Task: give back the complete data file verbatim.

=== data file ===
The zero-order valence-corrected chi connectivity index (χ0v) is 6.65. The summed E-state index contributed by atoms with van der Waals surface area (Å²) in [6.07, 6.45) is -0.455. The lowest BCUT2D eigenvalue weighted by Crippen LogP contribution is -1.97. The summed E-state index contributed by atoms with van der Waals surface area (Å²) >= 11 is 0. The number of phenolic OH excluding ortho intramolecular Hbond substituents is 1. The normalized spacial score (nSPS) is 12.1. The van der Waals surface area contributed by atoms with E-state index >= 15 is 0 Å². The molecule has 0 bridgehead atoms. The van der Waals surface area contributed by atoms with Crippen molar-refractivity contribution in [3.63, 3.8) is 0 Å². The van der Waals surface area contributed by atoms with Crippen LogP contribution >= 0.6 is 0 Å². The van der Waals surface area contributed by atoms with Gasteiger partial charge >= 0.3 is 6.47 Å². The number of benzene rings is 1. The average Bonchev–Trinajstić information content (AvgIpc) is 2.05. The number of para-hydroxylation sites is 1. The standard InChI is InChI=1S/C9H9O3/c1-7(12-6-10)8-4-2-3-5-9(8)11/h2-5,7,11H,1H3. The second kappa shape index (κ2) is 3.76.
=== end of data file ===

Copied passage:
The zero-order valence-corrected chi connectivity index (χ0v) is 6.65. The summed E-state index contributed by atoms with van der Waals surface area (Å²) in [6.07, 6.45) is -0.455. The lowest BCUT2D eigenvalue weighted by Crippen LogP contribution is -1.97. The summed E-state index contributed by atoms with van der Waals surface area (Å²) >= 11 is 0. The number of phenolic OH excluding ortho intramolecular Hbond substituents is 1. The normalized spacial score (nSPS) is 12.1. The van der Waals surface area contributed by atoms with E-state index >= 15 is 0 Å². The molecule has 0 bridgehead atoms. The van der Waals surface area contributed by atoms with Crippen molar-refractivity contribution in [3.63, 3.8) is 0 Å². The van der Waals surface area contributed by atoms with Crippen LogP contribution >= 0.6 is 0 Å². The van der Waals surface area contributed by atoms with Gasteiger partial charge >= 0.3 is 6.47 Å². The number of benzene rings is 1. The average Bonchev–Trinajstić information content (AvgIpc) is 2.05. The number of para-hydroxylation sites is 1. The standard InChI is InChI=1S/C9H9O3/c1-7(12-6-10)8-4-2-3-5-9(8)11/h2-5,7,11H,1H3. The second kappa shape index (κ2) is 3.76.